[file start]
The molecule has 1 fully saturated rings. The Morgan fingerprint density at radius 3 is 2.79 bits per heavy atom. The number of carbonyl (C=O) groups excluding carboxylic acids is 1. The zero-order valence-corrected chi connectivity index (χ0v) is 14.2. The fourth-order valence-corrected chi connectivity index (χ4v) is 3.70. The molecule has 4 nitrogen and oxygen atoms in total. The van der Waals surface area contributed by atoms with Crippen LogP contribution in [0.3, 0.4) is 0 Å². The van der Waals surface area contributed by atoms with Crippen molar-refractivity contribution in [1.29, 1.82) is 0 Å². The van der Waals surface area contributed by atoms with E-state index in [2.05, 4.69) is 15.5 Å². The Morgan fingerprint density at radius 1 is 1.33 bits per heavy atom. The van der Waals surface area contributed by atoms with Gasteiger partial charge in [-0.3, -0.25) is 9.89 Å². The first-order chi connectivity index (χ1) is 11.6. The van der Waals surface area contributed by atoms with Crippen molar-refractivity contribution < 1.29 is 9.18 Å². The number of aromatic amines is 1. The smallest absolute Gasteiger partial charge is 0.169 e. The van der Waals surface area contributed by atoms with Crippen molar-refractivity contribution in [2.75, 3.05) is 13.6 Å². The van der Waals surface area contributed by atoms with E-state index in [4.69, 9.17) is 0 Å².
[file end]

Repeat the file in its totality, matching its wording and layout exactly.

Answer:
The molecule has 1 fully saturated rings. The Morgan fingerprint density at radius 3 is 2.79 bits per heavy atom. The number of carbonyl (C=O) groups excluding carboxylic acids is 1. The zero-order valence-corrected chi connectivity index (χ0v) is 14.2. The fourth-order valence-corrected chi connectivity index (χ4v) is 3.70. The molecule has 4 nitrogen and oxygen atoms in total. The van der Waals surface area contributed by atoms with Crippen LogP contribution in [0.3, 0.4) is 0 Å². The van der Waals surface area contributed by atoms with Crippen molar-refractivity contribution in [1.29, 1.82) is 0 Å². The van der Waals surface area contributed by atoms with E-state index in [2.05, 4.69) is 15.5 Å². The Morgan fingerprint density at radius 1 is 1.33 bits per heavy atom. The van der Waals surface area contributed by atoms with Gasteiger partial charge in [-0.3, -0.25) is 9.89 Å². The first-order chi connectivity index (χ1) is 11.6. The van der Waals surface area contributed by atoms with Crippen molar-refractivity contribution < 1.29 is 9.18 Å². The number of aromatic amines is 1. The smallest absolute Gasteiger partial charge is 0.169 e. The van der Waals surface area contributed by atoms with Crippen molar-refractivity contribution in [2.75, 3.05) is 13.6 Å². The van der Waals surface area contributed by atoms with E-state index in [4.69, 9.17) is 0 Å².